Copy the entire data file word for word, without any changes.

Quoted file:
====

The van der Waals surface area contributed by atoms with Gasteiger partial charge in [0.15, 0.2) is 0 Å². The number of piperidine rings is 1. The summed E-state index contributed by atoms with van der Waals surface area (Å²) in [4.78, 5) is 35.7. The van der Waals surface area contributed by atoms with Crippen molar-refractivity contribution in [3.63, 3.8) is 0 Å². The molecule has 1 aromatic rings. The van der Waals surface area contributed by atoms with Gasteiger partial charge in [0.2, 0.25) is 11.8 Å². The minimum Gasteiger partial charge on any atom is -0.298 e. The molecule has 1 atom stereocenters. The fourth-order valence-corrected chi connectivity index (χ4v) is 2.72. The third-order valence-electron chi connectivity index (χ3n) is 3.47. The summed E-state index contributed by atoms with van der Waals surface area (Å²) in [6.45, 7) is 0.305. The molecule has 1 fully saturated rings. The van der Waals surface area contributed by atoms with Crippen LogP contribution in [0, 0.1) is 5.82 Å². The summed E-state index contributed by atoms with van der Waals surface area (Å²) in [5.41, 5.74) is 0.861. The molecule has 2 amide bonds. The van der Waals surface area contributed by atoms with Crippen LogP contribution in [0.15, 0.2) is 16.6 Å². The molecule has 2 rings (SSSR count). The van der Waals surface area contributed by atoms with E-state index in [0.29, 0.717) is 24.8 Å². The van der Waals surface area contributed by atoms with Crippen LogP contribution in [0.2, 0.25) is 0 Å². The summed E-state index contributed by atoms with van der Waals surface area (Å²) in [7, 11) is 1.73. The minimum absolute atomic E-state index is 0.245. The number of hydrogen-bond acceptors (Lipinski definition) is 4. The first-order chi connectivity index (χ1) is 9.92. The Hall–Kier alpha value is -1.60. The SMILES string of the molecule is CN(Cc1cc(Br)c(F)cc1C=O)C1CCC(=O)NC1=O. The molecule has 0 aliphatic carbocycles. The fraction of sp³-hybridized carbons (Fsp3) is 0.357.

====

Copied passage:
The van der Waals surface area contributed by atoms with Gasteiger partial charge in [0.15, 0.2) is 0 Å². The number of piperidine rings is 1. The summed E-state index contributed by atoms with van der Waals surface area (Å²) in [4.78, 5) is 35.7. The van der Waals surface area contributed by atoms with Crippen molar-refractivity contribution in [3.63, 3.8) is 0 Å². The molecule has 1 aromatic rings. The van der Waals surface area contributed by atoms with Gasteiger partial charge in [0.2, 0.25) is 11.8 Å². The minimum Gasteiger partial charge on any atom is -0.298 e. The molecule has 1 atom stereocenters. The fourth-order valence-corrected chi connectivity index (χ4v) is 2.72. The third-order valence-electron chi connectivity index (χ3n) is 3.47. The summed E-state index contributed by atoms with van der Waals surface area (Å²) in [6.45, 7) is 0.305. The molecule has 1 fully saturated rings. The van der Waals surface area contributed by atoms with Crippen LogP contribution in [0, 0.1) is 5.82 Å². The summed E-state index contributed by atoms with van der Waals surface area (Å²) in [5.41, 5.74) is 0.861. The molecule has 2 amide bonds. The van der Waals surface area contributed by atoms with Crippen LogP contribution in [0.15, 0.2) is 16.6 Å². The molecule has 2 rings (SSSR count). The van der Waals surface area contributed by atoms with E-state index in [0.29, 0.717) is 24.8 Å². The van der Waals surface area contributed by atoms with Crippen LogP contribution in [0.2, 0.25) is 0 Å². The summed E-state index contributed by atoms with van der Waals surface area (Å²) in [7, 11) is 1.73. The minimum absolute atomic E-state index is 0.245. The number of hydrogen-bond acceptors (Lipinski definition) is 4. The first-order chi connectivity index (χ1) is 9.92. The Hall–Kier alpha value is -1.60. The SMILES string of the molecule is CN(Cc1cc(Br)c(F)cc1C=O)C1CCC(=O)NC1=O. The molecule has 0 aliphatic carbocycles. The fraction of sp³-hybridized carbons (Fsp3) is 0.357.